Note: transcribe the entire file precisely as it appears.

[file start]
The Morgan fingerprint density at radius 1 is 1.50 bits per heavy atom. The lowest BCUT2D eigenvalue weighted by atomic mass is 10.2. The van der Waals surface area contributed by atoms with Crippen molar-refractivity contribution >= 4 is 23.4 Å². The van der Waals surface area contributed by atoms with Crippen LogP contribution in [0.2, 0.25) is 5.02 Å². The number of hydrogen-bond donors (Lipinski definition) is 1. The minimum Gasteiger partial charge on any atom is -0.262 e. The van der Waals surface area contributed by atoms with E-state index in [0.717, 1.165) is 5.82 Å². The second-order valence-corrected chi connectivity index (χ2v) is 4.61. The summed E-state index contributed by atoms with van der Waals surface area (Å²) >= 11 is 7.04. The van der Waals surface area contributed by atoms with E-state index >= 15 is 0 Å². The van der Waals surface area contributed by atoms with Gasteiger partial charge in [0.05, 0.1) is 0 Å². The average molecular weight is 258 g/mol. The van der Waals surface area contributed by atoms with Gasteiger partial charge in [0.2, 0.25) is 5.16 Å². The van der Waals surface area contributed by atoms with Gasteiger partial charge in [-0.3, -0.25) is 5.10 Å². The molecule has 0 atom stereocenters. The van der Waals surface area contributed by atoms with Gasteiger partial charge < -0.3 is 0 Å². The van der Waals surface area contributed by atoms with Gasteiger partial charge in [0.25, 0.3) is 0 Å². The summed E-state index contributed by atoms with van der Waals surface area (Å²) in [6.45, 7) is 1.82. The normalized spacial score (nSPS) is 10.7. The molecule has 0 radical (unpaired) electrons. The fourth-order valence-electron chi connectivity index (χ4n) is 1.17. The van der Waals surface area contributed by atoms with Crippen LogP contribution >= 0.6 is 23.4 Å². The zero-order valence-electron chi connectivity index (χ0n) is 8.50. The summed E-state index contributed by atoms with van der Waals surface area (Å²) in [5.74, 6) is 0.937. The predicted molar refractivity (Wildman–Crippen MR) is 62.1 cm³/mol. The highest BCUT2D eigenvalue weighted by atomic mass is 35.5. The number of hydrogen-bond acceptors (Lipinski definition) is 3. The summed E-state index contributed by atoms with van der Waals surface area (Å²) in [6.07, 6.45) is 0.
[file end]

The Morgan fingerprint density at radius 1 is 1.50 bits per heavy atom. The lowest BCUT2D eigenvalue weighted by atomic mass is 10.2. The van der Waals surface area contributed by atoms with Crippen molar-refractivity contribution >= 4 is 23.4 Å². The van der Waals surface area contributed by atoms with Crippen LogP contribution in [0.2, 0.25) is 5.02 Å². The number of hydrogen-bond donors (Lipinski definition) is 1. The minimum Gasteiger partial charge on any atom is -0.262 e. The van der Waals surface area contributed by atoms with E-state index in [0.717, 1.165) is 5.82 Å². The second-order valence-corrected chi connectivity index (χ2v) is 4.61. The summed E-state index contributed by atoms with van der Waals surface area (Å²) >= 11 is 7.04. The van der Waals surface area contributed by atoms with E-state index >= 15 is 0 Å². The van der Waals surface area contributed by atoms with Gasteiger partial charge in [0.05, 0.1) is 0 Å². The average molecular weight is 258 g/mol. The van der Waals surface area contributed by atoms with Gasteiger partial charge in [0.2, 0.25) is 5.16 Å². The van der Waals surface area contributed by atoms with Gasteiger partial charge in [-0.3, -0.25) is 5.10 Å². The molecule has 0 atom stereocenters. The van der Waals surface area contributed by atoms with Gasteiger partial charge < -0.3 is 0 Å². The van der Waals surface area contributed by atoms with Gasteiger partial charge in [0.25, 0.3) is 0 Å². The summed E-state index contributed by atoms with van der Waals surface area (Å²) in [6.45, 7) is 1.82. The normalized spacial score (nSPS) is 10.7. The molecule has 0 radical (unpaired) electrons. The fourth-order valence-electron chi connectivity index (χ4n) is 1.17. The van der Waals surface area contributed by atoms with Crippen LogP contribution >= 0.6 is 23.4 Å². The zero-order valence-electron chi connectivity index (χ0n) is 8.50. The summed E-state index contributed by atoms with van der Waals surface area (Å²) in [5.74, 6) is 0.937. The predicted molar refractivity (Wildman–Crippen MR) is 62.1 cm³/mol. The highest BCUT2D eigenvalue weighted by atomic mass is 35.5. The number of hydrogen-bond acceptors (Lipinski definition) is 3. The summed E-state index contributed by atoms with van der Waals surface area (Å²) in [6.07, 6.45) is 0.